TYLA PRESIDENT’S PAGE MAY 2022
Civility and Mental Health Work Hand in Hand
Conveniently, Mother’s Day lands on or near my birthday. Every year, I tell my mom she’s the best birthday gift ever and she tells me I’m the best Mother’s Day gift ever. It may be sappy, but my adoption gave me a family and a purpose. I choose my family law practice every day, because I know I can help someone change their life. In my TYLA journey, I’ve had the opportunity to share two of my favorite things: my family and civility.
Family was important to both late U.S. Supreme Court Justices Ruth Bader Ginsburg and Antonin Scalia, even though their families looked different from each other’s. Scalia corrected his nine children whenever they said “uh” or “um.” He also taught them his quick wit because his children loved to remind him of each time he said “uh” or “um” during his confirmation hearing.1 Ginsburg is famous for her dissents, but not her cooking. Ginsburg’s daughter once told an interviewer, “Her father did the cooking and her mother did the thinking.”2 Next time you say “um” in a hearing or burn toast, know that you are in good company.
Yes, there are examples of civility other than Ginsburg and Scalia. But I keep returning to them because they talked fondly about their friendship. They said that their friendship made them better people and better lawyers. Hamilton is a great musical, but it isn’t a good example of the relationship between two lawyers. The Scalia-Ginsburg friendship has taken on a pop culture life of its own and even inspired an opera about the two late justices.3 We aren’t winning any Grammys or Tonys, but I am so proud of our Civility for All project. Students can learn about the Scalia-Ginsburg friendship and they can learn why civility is valuable.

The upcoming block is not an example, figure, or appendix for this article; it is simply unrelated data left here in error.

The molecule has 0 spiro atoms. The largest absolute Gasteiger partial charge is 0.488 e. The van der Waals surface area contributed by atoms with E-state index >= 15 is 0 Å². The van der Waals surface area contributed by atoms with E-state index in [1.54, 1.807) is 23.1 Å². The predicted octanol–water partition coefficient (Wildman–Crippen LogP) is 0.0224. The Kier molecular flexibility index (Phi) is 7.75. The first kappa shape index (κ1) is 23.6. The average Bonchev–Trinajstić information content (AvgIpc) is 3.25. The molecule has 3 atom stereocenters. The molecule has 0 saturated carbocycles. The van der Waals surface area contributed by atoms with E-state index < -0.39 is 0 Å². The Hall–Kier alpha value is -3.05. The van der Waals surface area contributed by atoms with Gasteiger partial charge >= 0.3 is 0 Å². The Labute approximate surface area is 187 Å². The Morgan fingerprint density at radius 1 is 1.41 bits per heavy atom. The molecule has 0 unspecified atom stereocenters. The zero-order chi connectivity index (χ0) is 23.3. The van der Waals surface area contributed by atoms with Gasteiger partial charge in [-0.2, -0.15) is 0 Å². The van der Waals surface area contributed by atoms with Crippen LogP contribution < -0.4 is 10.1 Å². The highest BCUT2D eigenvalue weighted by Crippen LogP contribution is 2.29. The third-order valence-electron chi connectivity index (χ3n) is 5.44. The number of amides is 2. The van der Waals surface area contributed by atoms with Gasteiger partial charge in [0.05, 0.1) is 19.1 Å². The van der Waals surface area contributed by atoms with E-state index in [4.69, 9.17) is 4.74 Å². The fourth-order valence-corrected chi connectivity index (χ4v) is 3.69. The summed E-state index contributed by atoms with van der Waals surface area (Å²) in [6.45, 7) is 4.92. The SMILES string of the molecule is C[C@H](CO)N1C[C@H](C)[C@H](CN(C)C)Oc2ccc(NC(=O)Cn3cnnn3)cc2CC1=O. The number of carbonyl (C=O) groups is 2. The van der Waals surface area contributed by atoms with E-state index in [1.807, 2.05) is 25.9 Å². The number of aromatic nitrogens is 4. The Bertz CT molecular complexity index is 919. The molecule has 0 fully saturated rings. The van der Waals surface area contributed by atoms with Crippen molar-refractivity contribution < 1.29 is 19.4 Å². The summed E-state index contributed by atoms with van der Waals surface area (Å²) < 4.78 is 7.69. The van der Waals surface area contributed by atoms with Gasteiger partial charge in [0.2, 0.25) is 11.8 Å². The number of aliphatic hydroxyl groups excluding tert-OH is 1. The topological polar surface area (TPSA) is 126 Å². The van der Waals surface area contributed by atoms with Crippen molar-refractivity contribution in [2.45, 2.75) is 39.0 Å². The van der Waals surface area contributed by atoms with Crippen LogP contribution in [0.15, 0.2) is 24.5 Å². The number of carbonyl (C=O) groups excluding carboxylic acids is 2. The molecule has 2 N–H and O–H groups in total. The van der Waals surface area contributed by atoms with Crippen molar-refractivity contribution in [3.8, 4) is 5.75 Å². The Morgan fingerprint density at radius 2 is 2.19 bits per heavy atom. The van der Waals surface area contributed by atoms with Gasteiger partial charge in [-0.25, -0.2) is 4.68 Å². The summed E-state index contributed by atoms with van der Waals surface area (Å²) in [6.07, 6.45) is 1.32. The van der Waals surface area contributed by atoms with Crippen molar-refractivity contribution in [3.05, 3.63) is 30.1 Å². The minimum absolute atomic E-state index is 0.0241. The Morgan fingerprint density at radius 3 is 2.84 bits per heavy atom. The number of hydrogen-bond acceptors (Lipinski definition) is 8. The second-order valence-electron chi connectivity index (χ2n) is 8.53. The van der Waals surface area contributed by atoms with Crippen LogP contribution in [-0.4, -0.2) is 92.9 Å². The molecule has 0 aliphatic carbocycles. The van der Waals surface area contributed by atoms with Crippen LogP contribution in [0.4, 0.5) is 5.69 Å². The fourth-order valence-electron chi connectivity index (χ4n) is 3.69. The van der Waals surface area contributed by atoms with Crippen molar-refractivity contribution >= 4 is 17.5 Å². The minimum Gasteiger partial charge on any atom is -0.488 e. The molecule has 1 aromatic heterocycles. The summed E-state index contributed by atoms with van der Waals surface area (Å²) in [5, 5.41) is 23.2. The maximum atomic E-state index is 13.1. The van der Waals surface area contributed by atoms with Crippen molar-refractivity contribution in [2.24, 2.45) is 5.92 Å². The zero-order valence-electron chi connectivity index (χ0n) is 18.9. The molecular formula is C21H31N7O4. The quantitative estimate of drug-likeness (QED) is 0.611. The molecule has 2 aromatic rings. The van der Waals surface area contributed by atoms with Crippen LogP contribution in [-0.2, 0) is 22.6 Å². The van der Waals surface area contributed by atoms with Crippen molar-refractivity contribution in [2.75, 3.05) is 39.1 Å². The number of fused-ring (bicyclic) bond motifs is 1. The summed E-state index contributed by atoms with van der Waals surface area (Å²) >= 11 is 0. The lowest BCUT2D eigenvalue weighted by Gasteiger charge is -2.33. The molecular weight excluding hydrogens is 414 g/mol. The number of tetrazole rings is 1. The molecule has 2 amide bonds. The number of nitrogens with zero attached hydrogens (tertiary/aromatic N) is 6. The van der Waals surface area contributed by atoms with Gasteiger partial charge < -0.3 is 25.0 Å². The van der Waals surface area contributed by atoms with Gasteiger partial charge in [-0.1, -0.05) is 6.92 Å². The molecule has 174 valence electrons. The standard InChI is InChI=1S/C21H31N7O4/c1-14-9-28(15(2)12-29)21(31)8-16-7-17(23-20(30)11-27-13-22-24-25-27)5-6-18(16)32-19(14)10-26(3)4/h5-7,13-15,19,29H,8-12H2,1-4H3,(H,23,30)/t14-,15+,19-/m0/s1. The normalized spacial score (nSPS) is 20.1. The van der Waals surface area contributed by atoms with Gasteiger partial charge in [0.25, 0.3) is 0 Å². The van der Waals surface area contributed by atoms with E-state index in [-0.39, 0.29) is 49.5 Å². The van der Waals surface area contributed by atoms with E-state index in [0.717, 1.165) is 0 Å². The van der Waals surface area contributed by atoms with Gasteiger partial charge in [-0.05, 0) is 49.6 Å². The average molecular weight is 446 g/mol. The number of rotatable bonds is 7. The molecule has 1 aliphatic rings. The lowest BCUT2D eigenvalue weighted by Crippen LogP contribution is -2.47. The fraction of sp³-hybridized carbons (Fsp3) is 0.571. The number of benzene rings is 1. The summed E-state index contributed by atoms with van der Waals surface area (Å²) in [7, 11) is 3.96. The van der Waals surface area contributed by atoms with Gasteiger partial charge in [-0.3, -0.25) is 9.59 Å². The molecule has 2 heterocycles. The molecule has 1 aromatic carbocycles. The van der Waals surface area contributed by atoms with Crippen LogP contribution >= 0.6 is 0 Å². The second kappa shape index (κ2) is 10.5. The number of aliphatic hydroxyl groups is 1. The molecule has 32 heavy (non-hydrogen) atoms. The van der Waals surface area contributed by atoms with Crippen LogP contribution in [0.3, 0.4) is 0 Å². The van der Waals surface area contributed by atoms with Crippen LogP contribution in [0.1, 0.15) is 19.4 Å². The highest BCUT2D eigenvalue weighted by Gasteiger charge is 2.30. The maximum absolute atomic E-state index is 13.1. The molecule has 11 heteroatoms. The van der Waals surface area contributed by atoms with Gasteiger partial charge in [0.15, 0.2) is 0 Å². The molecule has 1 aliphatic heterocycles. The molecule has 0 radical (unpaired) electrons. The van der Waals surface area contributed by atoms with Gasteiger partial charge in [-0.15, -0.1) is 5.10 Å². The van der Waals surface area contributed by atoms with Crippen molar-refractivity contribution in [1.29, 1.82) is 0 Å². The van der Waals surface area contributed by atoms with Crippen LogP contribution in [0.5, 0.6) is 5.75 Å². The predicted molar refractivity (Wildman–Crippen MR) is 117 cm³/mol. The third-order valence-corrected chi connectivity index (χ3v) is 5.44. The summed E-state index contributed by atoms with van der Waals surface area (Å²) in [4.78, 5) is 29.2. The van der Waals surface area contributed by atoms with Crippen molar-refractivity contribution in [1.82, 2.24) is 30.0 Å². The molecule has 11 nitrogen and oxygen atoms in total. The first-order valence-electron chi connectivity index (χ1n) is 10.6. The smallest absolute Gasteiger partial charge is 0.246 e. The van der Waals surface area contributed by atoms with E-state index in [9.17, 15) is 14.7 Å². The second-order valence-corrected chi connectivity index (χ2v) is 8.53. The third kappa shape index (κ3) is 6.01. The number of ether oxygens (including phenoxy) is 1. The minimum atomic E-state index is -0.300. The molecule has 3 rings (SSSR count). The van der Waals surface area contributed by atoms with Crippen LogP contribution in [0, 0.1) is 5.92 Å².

Recently, I attended an inspiring presentation about wellness and burnout given by Erica Grigg, the director of the Texas Lawyers’ Assistance Program, or TLAP. This program is one of the best services that the State Bar of Texas provides. I learn something new at each TLAP presentation, and I’m reminded of advice I’ve forgotten. In the practice of law, we review the case file again before hearings and meetings because we need the reminder. We could all use a refresher on civility and wellness. Check out tlaphelps.org and civilityforall.tyla.org. Civility and mental health work hand in hand. When we help others, we feel better.4 I can’t prevent opposing counsel from sending a rude email, but I can choose civility when I respond. Sometimes I do draft the email I really want to send, but I never actually send it. Civility isn’t convincing someone else that you’re right. It is listening and communicating with the goal that you understand each other’s positions better.
Millennials are often teased that we spoil our pets and consider them children. I consider my Labrador retriever, Khaleesi, my “fur child.” Khaleesi’s grandparents spoil her like a human grandchild too. I remind Khaleesi to be civil, but a lot of moms out there would empathize when I say she has the teenager eye roll perfected. Happy Mother’s Day to the moms of humans, dogs, cats, and whatever other critters you consider children. As Erica reminded me recently, our families (pets always included!) are important to our mental health and our mental health is always important. That extra ear scratch I gave Khaleesi this morning was a very important and productive part of my day.